For example, a 3” pulley or a 75mm pulley refer to a pulley with a 3” (75mm) diameter sheave, as pictured. At Ronstan, we refer to size ranges as a “Series”. The series refers to the size in mm, so a Series 75 pulley will have a 75mm sheave. The pulley in the drawing is from our Series 75 Core Block range, part number RF74100.
In their most basic form, a pulley gives the user a mechanical advantage to help lift, pull, drag, lower, or haul a load. Multiple pulleys can be used together to create a purchase system. Purchase systems can be as simple or complex as you’d like.
To the right we have a simple 3:1 Purchase System, which gives the user a 3x mechanical advantage. To haul a 30lb load, the user would need to exert 10lbs of effort.
Pulleys can be made of all sorts of materials; traditional pulleys might utilise materials such as wood and bronze while more modern pulleys utilise high tech plastics and expensive metals. At Ronstan, all of our blocks are designed for rugged outdoor use and full exposure to the elements including salt water and sunlight. Our materials choices reflect these intentions - a few common materials found in our pulleys include:
Acetal: Acetal is a high strength polymer (plastic) used on many of our pulleys and sheaves. Acetal offers extremely high strength for its weight, excellent UV stability, and overall durability. This is one of the most common materials found on our blocks, and can be used for many different components including sheaves, cheeks, and even ball bearings.
Torlon®: Torlon® is another high tech polymer which is stronger and more expensive than Acetal. Torlon® is commonly used for ball bearings and needle bearings for pulleys intended for high strength and heavy loads.
Stainless Steel: Stainless Steel comes in many different grades, Ronstan often works with Grade 316 Stainless which is common for marine applications due to its high corrosion resistance. Stainless steel can be stronger, but also heavier, than high tech polymers like Acetal and Torlon®. It does not degrade in sunlight and in case of failure is more likely to deform rather than break entirely. Longevity, durability, and strength are characteristics of stainless steel, although it can oxidize if not properly cared for.
Anodised Aluminium: Anodised aluminium is strong, light, and very resistant to rust and corrosion thanks to the anodisation process. Its strength allows for clever weight saving designs in extremely high load blocks, creating the highest achievable strength to weight ratio. Ronstan’s Orbit Blocks™ are a great example of this.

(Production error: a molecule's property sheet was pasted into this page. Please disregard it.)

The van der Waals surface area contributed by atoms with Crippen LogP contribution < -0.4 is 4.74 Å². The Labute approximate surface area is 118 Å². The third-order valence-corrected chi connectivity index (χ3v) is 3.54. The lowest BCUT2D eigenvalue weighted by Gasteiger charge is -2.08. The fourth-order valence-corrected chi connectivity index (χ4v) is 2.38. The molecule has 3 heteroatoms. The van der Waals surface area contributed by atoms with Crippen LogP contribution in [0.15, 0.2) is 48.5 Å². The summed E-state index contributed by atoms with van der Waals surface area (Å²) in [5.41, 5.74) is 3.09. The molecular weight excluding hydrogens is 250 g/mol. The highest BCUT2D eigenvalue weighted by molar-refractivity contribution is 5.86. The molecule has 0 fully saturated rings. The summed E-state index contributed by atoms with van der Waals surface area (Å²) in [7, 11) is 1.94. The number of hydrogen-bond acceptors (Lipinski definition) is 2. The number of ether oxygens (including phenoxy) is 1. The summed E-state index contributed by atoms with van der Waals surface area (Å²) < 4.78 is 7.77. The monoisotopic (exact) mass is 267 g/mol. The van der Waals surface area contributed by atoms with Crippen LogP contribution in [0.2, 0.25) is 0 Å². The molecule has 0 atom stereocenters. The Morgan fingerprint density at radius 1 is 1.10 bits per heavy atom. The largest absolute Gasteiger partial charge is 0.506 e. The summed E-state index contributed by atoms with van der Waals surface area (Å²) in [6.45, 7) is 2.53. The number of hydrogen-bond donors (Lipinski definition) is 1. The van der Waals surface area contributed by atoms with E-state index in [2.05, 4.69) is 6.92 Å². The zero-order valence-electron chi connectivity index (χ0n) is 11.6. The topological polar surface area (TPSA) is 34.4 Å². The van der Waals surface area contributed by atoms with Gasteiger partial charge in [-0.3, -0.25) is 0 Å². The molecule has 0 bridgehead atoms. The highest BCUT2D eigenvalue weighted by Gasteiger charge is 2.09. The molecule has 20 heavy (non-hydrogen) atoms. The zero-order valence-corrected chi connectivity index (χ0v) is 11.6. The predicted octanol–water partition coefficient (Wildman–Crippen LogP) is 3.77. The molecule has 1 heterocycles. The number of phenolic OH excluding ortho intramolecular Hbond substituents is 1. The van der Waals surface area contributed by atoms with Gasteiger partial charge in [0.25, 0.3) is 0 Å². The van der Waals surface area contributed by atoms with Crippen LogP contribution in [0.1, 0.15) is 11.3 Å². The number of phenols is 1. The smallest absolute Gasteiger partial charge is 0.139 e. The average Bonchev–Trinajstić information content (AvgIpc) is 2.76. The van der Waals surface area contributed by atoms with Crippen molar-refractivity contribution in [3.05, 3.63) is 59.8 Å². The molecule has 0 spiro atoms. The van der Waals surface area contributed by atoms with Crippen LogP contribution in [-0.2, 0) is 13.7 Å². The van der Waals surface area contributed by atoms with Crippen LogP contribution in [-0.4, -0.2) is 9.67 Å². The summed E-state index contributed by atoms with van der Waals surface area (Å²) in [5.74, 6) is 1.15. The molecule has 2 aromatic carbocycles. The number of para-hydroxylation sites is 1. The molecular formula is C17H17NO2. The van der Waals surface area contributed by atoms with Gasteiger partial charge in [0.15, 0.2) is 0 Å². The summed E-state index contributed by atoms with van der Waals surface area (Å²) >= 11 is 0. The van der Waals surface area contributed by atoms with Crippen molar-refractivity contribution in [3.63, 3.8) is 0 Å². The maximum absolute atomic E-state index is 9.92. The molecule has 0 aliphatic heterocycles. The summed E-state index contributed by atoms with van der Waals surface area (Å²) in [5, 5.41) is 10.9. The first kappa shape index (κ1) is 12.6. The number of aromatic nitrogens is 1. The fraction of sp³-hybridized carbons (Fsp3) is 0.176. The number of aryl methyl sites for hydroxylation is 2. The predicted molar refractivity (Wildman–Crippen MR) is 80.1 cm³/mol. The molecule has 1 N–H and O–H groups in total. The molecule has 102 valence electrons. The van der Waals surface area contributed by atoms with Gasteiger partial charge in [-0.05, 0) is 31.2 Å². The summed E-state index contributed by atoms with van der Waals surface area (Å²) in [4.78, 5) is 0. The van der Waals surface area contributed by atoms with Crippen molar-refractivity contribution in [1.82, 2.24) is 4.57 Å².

A high quality pulley can boast extremely high working loads and impressive strength to weight ratios. The size, material, and design of a pulley all play important factors in determining the overall strength. Before a Ronstan pulley gets it’s published load rating, they each undergo a series of load tests which identify their efficiency and breaking strength.
While not directly tied to overall strength, efficiency plays a large part in a pulley’s overall quality and effectiveness. Efficiency is measure in friction, where energy lost creates heat instead of movement. It can be easy to be design an efficient pulley at low load or no load, but the challenge is to minimise friction as loads increase. A high quality pulley will perform well, with low friction, across the entire working load range.
With clever design and material spec, it’s possible to create pulleys that will handle loads many times that of their own weight. A shining example of this is the Ronstan RF35109HL, which has a 30mm sheave (only 1 3/16”) and weighs just 42 grams (1.5oz), yet has a maximum working load of 550kg (1,210 pounds). The breaking load on that same block is a whopping 1,650kg (3,360 pounds). To paint a picture, the RF35109HL pulley weighs about the same as a single golf ball and could sustain the load of the largest fully grown black bear ever recorded (which was estimated at 1,100 pounds).
Of course, different applications and setups require different configurations. Some common configurations include:
A single block contains a single sheave.
A double block contains two sheaves, side by side.
A becket block has a tie-off point for the rope, known as a becket.
A fiddle block contains two sheaves aligned vertically. A fiddle block's sheaves are typically different sizes.